Jankielsohn A.,ARC Small Grain Institute
Journal of Economic Entomology | Year: 2016

Russian wheat aphid Diuraphis noxia (Kurdjumov) has spread from its native area in central Asia to all the major wheat-producing countries in the world to become an international wheat pest. Because the Russian wheat aphid is a serious threat to the wheat industry in South Africa, it is important to investigate the key factors involved in the distribution of Russian wheat aphid biotypes and in the changes of the Russian wheat aphid biotype complex in South Africa. There are currently four known Russian wheat aphid biotypes occurring in South Africa. Russian wheat aphid samples were collected from 2011 to 2014 during the wheat-growing season in spring and summer and these samples were screened to determine the biotype status. RWASA1 occurred predominantly in the Western Cape, while RWASA2 and RWASA3 occurred predominantly in the Eastern Free State. Following the first record of RWASA4 in 2011, this biotype was restricted to the Eastern Free State. The surveys suggest that the Russian wheat aphid bioype complex was more diverse in the Eastern Free State than in the other wheat production areas. There was also a shift in Russian wheat aphid biotype composition over time. The Russian wheat aphid biotype complex is dynamic, influenced by environmental factors such as host plants, altitude, and climate, and it can change and diversify over time causing fluctuation in populations over sites and years. This dynamic nature of the Russian wheat aphid will continue to challenge the development of Russian wheat aphid-resistant wheat cultivars in South Africa, and the continued monitoring of the biotypic and genetic structure, to determine genetic relatedness and variation in different biotypes, of Russian wheat aphid populations is important for protecting wheat. © The Authors 2016. Published by Oxford University Press on behalf of Entomological Society of America.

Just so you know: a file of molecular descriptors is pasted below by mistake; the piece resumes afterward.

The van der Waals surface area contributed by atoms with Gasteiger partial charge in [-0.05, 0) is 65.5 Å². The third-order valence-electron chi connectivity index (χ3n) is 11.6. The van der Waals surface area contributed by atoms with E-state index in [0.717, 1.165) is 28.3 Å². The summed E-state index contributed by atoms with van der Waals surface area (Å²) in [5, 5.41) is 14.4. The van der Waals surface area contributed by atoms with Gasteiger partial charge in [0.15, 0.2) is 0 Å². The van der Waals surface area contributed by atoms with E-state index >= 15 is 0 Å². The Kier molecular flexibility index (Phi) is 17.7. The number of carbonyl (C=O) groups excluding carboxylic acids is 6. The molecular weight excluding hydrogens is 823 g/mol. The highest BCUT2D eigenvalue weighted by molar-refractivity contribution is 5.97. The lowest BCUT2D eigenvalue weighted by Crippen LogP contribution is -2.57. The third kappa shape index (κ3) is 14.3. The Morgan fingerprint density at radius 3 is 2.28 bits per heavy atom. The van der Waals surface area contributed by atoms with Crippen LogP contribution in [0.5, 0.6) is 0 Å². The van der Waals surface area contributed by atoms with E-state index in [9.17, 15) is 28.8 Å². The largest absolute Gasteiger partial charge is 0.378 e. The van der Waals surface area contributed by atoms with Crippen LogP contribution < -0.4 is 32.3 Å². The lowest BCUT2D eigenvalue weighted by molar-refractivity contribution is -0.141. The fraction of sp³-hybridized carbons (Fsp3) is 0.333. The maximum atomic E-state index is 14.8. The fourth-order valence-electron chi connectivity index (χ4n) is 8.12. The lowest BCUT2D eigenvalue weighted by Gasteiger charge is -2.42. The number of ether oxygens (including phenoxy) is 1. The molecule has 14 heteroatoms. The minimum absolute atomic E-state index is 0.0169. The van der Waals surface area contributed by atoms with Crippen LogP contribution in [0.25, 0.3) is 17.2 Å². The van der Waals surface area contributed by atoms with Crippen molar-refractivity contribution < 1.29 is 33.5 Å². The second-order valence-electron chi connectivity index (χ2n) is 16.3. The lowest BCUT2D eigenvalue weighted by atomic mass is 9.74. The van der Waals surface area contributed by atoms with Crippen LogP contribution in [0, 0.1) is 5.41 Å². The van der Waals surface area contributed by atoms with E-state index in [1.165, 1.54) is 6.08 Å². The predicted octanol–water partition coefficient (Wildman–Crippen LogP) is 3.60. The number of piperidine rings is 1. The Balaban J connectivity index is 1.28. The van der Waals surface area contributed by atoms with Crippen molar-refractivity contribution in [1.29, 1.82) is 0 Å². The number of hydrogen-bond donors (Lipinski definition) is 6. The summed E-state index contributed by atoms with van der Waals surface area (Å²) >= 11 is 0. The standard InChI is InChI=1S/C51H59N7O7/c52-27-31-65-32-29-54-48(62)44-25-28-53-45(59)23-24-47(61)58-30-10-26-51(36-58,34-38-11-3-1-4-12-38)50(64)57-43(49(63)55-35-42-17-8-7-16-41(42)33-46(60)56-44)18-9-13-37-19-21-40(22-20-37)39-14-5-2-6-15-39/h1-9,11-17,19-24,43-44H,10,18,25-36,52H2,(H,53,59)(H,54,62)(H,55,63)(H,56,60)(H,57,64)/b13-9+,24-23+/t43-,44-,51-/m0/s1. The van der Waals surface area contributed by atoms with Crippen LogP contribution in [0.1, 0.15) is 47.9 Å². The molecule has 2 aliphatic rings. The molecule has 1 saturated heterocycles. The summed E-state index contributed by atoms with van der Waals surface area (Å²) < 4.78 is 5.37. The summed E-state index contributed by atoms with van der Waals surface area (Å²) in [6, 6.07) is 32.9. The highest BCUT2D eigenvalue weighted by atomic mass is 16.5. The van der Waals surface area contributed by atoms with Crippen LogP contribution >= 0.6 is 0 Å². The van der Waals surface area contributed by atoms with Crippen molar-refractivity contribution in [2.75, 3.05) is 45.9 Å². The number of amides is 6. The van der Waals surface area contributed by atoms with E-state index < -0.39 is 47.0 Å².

Jankielsohn A.,ARC Small Grain Institute
Journal of Economic Entomology | Year: 2011